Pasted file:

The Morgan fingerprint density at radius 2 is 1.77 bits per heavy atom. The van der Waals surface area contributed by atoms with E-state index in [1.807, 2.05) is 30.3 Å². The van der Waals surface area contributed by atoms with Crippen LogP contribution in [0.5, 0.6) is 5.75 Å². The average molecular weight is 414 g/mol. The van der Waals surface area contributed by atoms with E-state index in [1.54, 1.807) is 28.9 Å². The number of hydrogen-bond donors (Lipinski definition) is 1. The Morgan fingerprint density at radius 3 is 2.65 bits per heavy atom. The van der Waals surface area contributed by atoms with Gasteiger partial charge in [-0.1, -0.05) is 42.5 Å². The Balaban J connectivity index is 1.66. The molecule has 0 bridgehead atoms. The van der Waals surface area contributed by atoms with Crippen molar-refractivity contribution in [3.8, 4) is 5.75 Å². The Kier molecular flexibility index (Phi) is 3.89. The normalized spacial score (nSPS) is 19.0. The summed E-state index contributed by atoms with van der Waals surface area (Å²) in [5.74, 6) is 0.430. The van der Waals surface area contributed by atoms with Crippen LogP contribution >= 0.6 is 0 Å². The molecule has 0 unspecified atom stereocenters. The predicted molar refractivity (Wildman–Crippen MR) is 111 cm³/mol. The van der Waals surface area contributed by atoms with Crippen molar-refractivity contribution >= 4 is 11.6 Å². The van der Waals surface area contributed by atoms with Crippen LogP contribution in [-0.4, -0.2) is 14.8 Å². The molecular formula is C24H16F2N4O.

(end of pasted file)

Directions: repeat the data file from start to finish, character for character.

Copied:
The Morgan fingerprint density at radius 2 is 1.77 bits per heavy atom. The van der Waals surface area contributed by atoms with E-state index in [1.807, 2.05) is 30.3 Å². The van der Waals surface area contributed by atoms with Crippen LogP contribution in [0.5, 0.6) is 5.75 Å². The average molecular weight is 414 g/mol. The van der Waals surface area contributed by atoms with E-state index in [1.54, 1.807) is 28.9 Å². The number of hydrogen-bond donors (Lipinski definition) is 1. The Morgan fingerprint density at radius 3 is 2.65 bits per heavy atom. The van der Waals surface area contributed by atoms with Gasteiger partial charge in [-0.1, -0.05) is 42.5 Å². The Balaban J connectivity index is 1.66. The molecule has 0 bridgehead atoms. The van der Waals surface area contributed by atoms with Crippen molar-refractivity contribution in [3.8, 4) is 5.75 Å². The Kier molecular flexibility index (Phi) is 3.89. The normalized spacial score (nSPS) is 19.0. The summed E-state index contributed by atoms with van der Waals surface area (Å²) in [5.74, 6) is 0.430. The van der Waals surface area contributed by atoms with Crippen LogP contribution >= 0.6 is 0 Å². The molecule has 0 unspecified atom stereocenters. The predicted molar refractivity (Wildman–Crippen MR) is 111 cm³/mol. The van der Waals surface area contributed by atoms with Crippen molar-refractivity contribution >= 4 is 11.6 Å². The van der Waals surface area contributed by atoms with Crippen LogP contribution in [-0.4, -0.2) is 14.8 Å². The molecular formula is C24H16F2N4O.